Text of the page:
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Reliability Is a Business Strategy

Oct. 8, 2014
Reliability Needs to Be a Boardroom-Level Business Initiative
About the Author: Mike Bacidore
Mike Bacidore is the editor in chief for Plant Services magazine. He is an award-winning columnist, earning a Gold Regional Award and a Silver National Award from the American Society of Business Publication Editors. He may be reached at 630-467-1300 ext. 444 or [email protected] or check out his .As much as 5% of production capacity is lost each year as a result of unplanned shutdowns, said Jim Nyquist, president, Emerson Process Management's PlantWeb Solutions. Nyquist heralded the charge of the process solutions company into economic-based reliability strategies this week at the 2014 Emerson Global Users Exchange in Orlando, Florida.

"Effective reliability programs are essential to maintaining production levels and reducing loss of revenue," he said. "As much as 43% of unplanned downtime is caused by equipment failure. The good news is we know how to solve this. This is physical equipment, and we know the failure modes—we can model, monitor and track the performance. This should not be impacting our industry. But it is because knowing exactly what, when and how to model, monitor and track can be difficult to figure out when you have thousands of pieces of equipment in your plant. If we could solve just this, we'd be able to put a significant portion of that 5% of production capacity back online."

Because of its bottom-line impact, reliability needs to be a boardroom-level business initiative, emphasized Nyquist. "There is a tremendous opportunity to save on maintenance spending and improve operational reliability," he explained. "We see reliability as a strategic business initiative that has major impact on plant safety, plant availability and, ultimately, enterprise profitability."

To illustrate the evolving importance of reliability from tactical maintenance requirement to strategic imperative, Emerson's Jim Nyquist began in Nomex coveralls, hardhat, safety glasses and toolbelt before shedding them in favor of suit and tie.

A safety incident is much more likely to occur when equipment is in transient operations, explained Nyquist. "In a refining or petrochemical facility, over 50% of safety incidents occur during transient conditions, even though they are only in a transient state 10% of the time," he explained. "The second point is the ability to keep facilities running when they need to. Facilities are running longer and harder between planned outages or maintenance turnarounds in order to get the production and productivity they need out of their plant assets. The last factor is profitability. If a piece of equipment fails, it not only causes a disruption to production, but it can also cost 50% more to repair it than to do the proper maintenance before the failure. Additionally, unplanned failure can put pressure on parts inventory and the supply chain. Every 1% gain in availability is worth $8.4 million of additional margin capture per year in a typical 200,000 barrel/day refinery."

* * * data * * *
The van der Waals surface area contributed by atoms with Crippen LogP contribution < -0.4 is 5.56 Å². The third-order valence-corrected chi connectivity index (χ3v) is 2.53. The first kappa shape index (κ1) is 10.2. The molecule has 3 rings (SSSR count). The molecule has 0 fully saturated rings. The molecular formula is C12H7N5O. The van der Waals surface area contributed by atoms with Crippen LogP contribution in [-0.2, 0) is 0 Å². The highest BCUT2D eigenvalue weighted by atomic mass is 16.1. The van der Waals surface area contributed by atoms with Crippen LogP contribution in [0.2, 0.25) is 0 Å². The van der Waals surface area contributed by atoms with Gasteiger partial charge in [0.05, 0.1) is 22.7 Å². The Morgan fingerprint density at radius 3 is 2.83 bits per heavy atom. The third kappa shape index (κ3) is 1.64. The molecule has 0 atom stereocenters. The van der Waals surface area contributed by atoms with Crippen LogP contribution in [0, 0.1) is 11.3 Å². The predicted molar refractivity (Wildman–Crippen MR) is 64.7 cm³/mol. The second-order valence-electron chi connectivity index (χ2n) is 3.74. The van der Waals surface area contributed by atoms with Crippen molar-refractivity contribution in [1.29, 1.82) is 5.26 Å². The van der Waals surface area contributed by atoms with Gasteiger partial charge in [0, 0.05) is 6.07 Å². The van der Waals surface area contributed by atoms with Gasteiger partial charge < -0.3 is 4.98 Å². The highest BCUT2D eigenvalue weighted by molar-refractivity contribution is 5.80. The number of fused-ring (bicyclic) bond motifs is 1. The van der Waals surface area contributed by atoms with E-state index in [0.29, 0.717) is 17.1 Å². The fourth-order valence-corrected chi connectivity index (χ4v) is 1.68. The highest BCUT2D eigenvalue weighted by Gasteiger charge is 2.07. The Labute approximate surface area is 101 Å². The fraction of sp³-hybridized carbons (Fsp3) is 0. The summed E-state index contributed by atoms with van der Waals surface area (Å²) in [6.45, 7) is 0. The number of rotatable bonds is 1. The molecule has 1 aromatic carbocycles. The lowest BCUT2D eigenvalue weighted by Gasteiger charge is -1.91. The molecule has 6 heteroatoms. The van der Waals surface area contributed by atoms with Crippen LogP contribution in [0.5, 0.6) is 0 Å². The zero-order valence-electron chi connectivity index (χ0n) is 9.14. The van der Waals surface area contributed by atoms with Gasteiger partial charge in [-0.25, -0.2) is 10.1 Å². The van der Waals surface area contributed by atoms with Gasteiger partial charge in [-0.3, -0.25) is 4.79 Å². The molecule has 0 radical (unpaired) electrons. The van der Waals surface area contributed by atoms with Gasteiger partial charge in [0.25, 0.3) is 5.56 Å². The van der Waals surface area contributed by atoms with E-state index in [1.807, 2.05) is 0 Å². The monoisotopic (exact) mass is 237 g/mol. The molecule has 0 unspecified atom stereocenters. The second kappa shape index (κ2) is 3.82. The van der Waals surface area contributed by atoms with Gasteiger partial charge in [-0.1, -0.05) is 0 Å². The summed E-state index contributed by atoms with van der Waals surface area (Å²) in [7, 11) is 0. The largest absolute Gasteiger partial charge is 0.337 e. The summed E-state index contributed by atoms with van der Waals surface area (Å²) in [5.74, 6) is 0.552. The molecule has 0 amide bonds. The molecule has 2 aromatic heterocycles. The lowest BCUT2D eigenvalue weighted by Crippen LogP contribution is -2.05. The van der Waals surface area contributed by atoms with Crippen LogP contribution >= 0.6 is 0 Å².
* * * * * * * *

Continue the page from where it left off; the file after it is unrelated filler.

Building on 25 years of experience with equipment reliability, in the spring of 2014 Emerson acquired Management Resources Group (MRG), a management consulting firm with almost 30 years of experience in developing strategic approaches. This strategic investment leverages Emerson's "pervasive sensing" and complements existing lifecycle services offerings.

"If a company is not a top-quartile performer, it is losing millions in revenue and spending millions of dollars on unnecessary maintenance costs," said Robert DiStefano, founder of MRG, who is now vice president and general manager, reliability consulting, Emerson. "Every dollar not spent on maintenance goes directly to the bottom line. Our approach helps companies dramatically reduce downtime and enhance safety and compliance, increasing the stature and reputation of a company and ultimately providing better value for shareholders."

A recent Solomon RAM study found companies reach the top-performing quartile when they have less than 3% unplanned downtime and have maintenance costs that are less than 2% of plant replacement value (PRV), explained DiStefano. For example, a $1- billion, top-performing plant spends $12 to $20 million per year on maintenance expense. By contrast, poor performers spend two to four times more per year.

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